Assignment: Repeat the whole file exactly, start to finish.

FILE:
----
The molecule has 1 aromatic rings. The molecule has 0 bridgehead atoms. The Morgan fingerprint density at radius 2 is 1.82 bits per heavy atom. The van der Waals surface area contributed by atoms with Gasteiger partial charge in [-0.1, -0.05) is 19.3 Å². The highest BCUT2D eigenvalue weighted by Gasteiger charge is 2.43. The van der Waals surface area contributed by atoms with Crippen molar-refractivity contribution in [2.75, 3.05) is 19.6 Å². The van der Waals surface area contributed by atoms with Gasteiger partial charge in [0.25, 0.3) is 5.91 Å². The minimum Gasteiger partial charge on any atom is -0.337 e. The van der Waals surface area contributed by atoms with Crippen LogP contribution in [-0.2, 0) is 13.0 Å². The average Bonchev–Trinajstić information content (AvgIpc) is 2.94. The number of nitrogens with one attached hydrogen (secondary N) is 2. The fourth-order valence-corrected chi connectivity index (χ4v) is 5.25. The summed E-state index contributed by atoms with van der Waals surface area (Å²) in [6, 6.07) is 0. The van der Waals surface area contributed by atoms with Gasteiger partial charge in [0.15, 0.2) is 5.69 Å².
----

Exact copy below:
The molecule has 1 aromatic rings. The molecule has 0 bridgehead atoms. The Morgan fingerprint density at radius 2 is 1.82 bits per heavy atom. The van der Waals surface area contributed by atoms with Gasteiger partial charge in [-0.1, -0.05) is 19.3 Å². The highest BCUT2D eigenvalue weighted by Gasteiger charge is 2.43. The van der Waals surface area contributed by atoms with Crippen molar-refractivity contribution in [2.75, 3.05) is 19.6 Å². The van der Waals surface area contributed by atoms with Gasteiger partial charge in [0.25, 0.3) is 5.91 Å². The minimum Gasteiger partial charge on any atom is -0.337 e. The van der Waals surface area contributed by atoms with Crippen LogP contribution in [-0.2, 0) is 13.0 Å². The average Bonchev–Trinajstić information content (AvgIpc) is 2.94. The number of nitrogens with one attached hydrogen (secondary N) is 2. The fourth-order valence-corrected chi connectivity index (χ4v) is 5.25. The summed E-state index contributed by atoms with van der Waals surface area (Å²) in [6, 6.07) is 0. The van der Waals surface area contributed by atoms with Gasteiger partial charge in [0.15, 0.2) is 5.69 Å².